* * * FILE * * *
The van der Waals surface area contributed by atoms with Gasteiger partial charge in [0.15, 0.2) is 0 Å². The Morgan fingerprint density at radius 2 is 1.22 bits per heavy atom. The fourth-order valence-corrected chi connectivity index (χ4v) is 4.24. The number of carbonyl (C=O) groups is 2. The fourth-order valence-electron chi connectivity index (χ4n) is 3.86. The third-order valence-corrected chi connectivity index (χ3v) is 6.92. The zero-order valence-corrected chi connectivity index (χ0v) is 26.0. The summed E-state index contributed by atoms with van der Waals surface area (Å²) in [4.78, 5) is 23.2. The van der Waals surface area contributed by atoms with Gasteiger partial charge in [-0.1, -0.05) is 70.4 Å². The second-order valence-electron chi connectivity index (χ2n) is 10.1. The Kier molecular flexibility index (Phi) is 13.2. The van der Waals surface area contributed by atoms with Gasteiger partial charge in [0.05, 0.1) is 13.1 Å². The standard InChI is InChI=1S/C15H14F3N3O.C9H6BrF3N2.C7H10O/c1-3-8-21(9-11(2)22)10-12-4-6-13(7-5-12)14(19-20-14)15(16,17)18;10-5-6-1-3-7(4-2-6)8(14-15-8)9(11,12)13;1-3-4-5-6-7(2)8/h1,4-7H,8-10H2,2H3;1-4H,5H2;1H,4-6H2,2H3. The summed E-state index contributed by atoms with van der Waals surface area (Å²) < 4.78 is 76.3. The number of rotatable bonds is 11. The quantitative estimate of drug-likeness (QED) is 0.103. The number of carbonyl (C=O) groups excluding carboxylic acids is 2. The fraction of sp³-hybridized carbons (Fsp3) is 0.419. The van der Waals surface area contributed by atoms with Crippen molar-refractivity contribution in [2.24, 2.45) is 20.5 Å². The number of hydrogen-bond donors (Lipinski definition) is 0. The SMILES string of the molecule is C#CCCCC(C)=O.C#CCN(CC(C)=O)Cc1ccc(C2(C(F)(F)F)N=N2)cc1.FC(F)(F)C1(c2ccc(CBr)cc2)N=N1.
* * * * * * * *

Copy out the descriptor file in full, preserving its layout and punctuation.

The van der Waals surface area contributed by atoms with Gasteiger partial charge in [0.15, 0.2) is 0 Å². The Morgan fingerprint density at radius 2 is 1.22 bits per heavy atom. The fourth-order valence-corrected chi connectivity index (χ4v) is 4.24. The number of carbonyl (C=O) groups is 2. The fourth-order valence-electron chi connectivity index (χ4n) is 3.86. The third-order valence-corrected chi connectivity index (χ3v) is 6.92. The zero-order valence-corrected chi connectivity index (χ0v) is 26.0. The summed E-state index contributed by atoms with van der Waals surface area (Å²) in [4.78, 5) is 23.2. The van der Waals surface area contributed by atoms with Gasteiger partial charge in [-0.1, -0.05) is 70.4 Å². The second-order valence-electron chi connectivity index (χ2n) is 10.1. The Kier molecular flexibility index (Phi) is 13.2. The van der Waals surface area contributed by atoms with Gasteiger partial charge in [0.05, 0.1) is 13.1 Å². The standard InChI is InChI=1S/C15H14F3N3O.C9H6BrF3N2.C7H10O/c1-3-8-21(9-11(2)22)10-12-4-6-13(7-5-12)14(19-20-14)15(16,17)18;10-5-6-1-3-7(4-2-6)8(14-15-8)9(11,12)13;1-3-4-5-6-7(2)8/h1,4-7H,8-10H2,2H3;1-4H,5H2;1H,4-6H2,2H3. The summed E-state index contributed by atoms with van der Waals surface area (Å²) < 4.78 is 76.3. The number of rotatable bonds is 11. The quantitative estimate of drug-likeness (QED) is 0.103. The number of carbonyl (C=O) groups excluding carboxylic acids is 2. The fraction of sp³-hybridized carbons (Fsp3) is 0.419. The van der Waals surface area contributed by atoms with Crippen molar-refractivity contribution in [2.24, 2.45) is 20.5 Å². The number of hydrogen-bond donors (Lipinski definition) is 0. The SMILES string of the molecule is C#CCCCC(C)=O.C#CCN(CC(C)=O)Cc1ccc(C2(C(F)(F)F)N=N2)cc1.FC(F)(F)C1(c2ccc(CBr)cc2)N=N1.